by Julie Ann Madden
It was a simple letter from Mercy Medical Center in Sioux City marked confidential that an Akron woman received on Saturday. But the letter’s contents sparked plenty of fear in her.
The letter notified her that a drug she had been given at the hospital this past June was distributed by the company responsible for the nationwide fungal meningitis outbreak, which has killed 25 people as of 2 p.m., Oct. 27.
“It’s scary,” said the woman who wished to remain anonymous, adding it was a pain killer given through an intravenous site. “People are dying from this company’s contaminated drugs.”
On Oct. 4, the company, New England Compounding Center (NECC), announced it was voluntarily recalling all its drug products it had distributed.
The Federal & Drug Administration (FDA) had previously suggested all medical professional retain, secure and withhold from use all products distributed by NECC.
FDA officials also advised health care professionals who had administered NECC drugs after May 21, 2012, to follow up with their patients and make sure their patients were aware of the signs and symptoms of an infection and instruct them to contact their health care provider immediately if they have any of these symptoms.
Hence, Mercy Medical Center’s sending of the letter.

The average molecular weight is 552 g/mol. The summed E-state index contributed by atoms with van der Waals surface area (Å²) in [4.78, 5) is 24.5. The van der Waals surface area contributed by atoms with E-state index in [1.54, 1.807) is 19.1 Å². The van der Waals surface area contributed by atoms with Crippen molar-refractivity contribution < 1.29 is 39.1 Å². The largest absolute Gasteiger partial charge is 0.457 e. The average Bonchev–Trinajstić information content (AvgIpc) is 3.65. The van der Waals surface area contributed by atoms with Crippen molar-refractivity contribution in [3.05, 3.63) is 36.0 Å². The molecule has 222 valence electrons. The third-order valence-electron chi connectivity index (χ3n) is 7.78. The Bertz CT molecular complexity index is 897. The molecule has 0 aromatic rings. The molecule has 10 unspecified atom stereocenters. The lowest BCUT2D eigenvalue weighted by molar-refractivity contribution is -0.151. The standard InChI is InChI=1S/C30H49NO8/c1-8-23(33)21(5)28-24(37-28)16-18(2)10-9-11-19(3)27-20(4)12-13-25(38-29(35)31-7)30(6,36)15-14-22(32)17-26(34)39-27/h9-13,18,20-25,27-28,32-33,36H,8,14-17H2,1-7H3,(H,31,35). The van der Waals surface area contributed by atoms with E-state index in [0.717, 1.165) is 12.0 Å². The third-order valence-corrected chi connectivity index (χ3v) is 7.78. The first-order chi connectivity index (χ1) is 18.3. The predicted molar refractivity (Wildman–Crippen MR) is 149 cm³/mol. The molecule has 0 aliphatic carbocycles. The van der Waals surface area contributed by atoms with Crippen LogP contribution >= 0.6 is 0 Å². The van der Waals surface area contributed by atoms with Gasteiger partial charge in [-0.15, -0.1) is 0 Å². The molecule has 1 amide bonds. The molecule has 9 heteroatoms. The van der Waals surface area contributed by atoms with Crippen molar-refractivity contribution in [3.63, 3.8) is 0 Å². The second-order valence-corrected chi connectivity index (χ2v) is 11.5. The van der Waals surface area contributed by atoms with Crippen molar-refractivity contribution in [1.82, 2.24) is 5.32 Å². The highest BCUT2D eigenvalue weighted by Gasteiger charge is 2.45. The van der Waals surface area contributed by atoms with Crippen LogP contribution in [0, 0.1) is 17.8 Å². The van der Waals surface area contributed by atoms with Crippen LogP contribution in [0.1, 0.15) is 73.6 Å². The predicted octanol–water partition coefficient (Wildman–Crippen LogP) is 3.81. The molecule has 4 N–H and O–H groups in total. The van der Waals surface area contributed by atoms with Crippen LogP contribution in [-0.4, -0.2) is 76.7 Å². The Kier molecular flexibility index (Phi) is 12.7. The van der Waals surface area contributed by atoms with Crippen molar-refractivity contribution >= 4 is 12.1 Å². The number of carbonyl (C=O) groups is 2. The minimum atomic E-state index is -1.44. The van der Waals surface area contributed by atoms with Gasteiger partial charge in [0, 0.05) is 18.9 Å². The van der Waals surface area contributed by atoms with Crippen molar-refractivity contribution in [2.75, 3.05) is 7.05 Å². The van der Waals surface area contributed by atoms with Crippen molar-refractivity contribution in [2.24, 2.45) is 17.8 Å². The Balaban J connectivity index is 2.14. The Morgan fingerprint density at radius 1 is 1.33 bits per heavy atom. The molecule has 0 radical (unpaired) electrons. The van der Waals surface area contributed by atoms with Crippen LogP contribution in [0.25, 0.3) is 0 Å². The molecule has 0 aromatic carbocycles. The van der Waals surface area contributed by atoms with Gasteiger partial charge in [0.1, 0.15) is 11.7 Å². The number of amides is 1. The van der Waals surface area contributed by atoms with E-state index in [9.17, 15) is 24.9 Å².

Symptoms listed in the letter are:
• Feeling generally unwell;
• Experience redness, warmth, inflammation or pain at the injection site; and
• Chest pain or drainage from a surgical site.
If a person was experiencing these symptoms, he or she was to contact their health care provider immediately or go to the hospital’s Emergency Room.
According to the FDA website, Mercy Medical Center of Sioux City used four types of drugs distributed by the NECC: cardioplegia – high and low potassium, nalbuphine, caffeine sodium benzoate and acetylcysteine.
Mercy Medical Center never had NECC’s steriodal injections which are linked to the fungal meningitis outbreak, said Jim Wharton, vice-president of Mercy Medical Center in Sioux City.
As soon as there was even a hint of a problem, we pulled the NECC drugs we had, said Jim Wharton, vice-president of Mercy Medical Center in Sioux City. We were proactive before the FDA recommended doing so.
The FDA suggests patients who received an injection or other product compounded by NECC after May 21 to remain vigilant for the signs and symptoms of infection, including meningitis.
Signs of meningitis include fever, headache, stiff neck, nausea and vomiting, photophobia (sensitive to light) and altered mental status.
According to the letter, “except in the cases of NECC steroidal injections (linked to the highly publicized fungal meningitis)and cardioplegia (a solution used in heart surgery), there have been no confirmed reports of infections linked to any other NECC pharmaceuticals at this time.
As of 2 p.m., Oct. 27, there were a total of 344 cases linked to NECC drug infections in 18 states, according to the Center for Disease Control’s website.
Iowa was not on the list of states with cases. However, Minnesota has had nine cases; Illinois, one; Indiana, 44 cases; and Michigan, 82 cases. States where deaths have occurred are Indiana, three deaths; Maryland, one; Michigan, five; North Carolina, one; Tennessee, 10; and Virginia, two.
More information is available at www.fda.gov/drugs.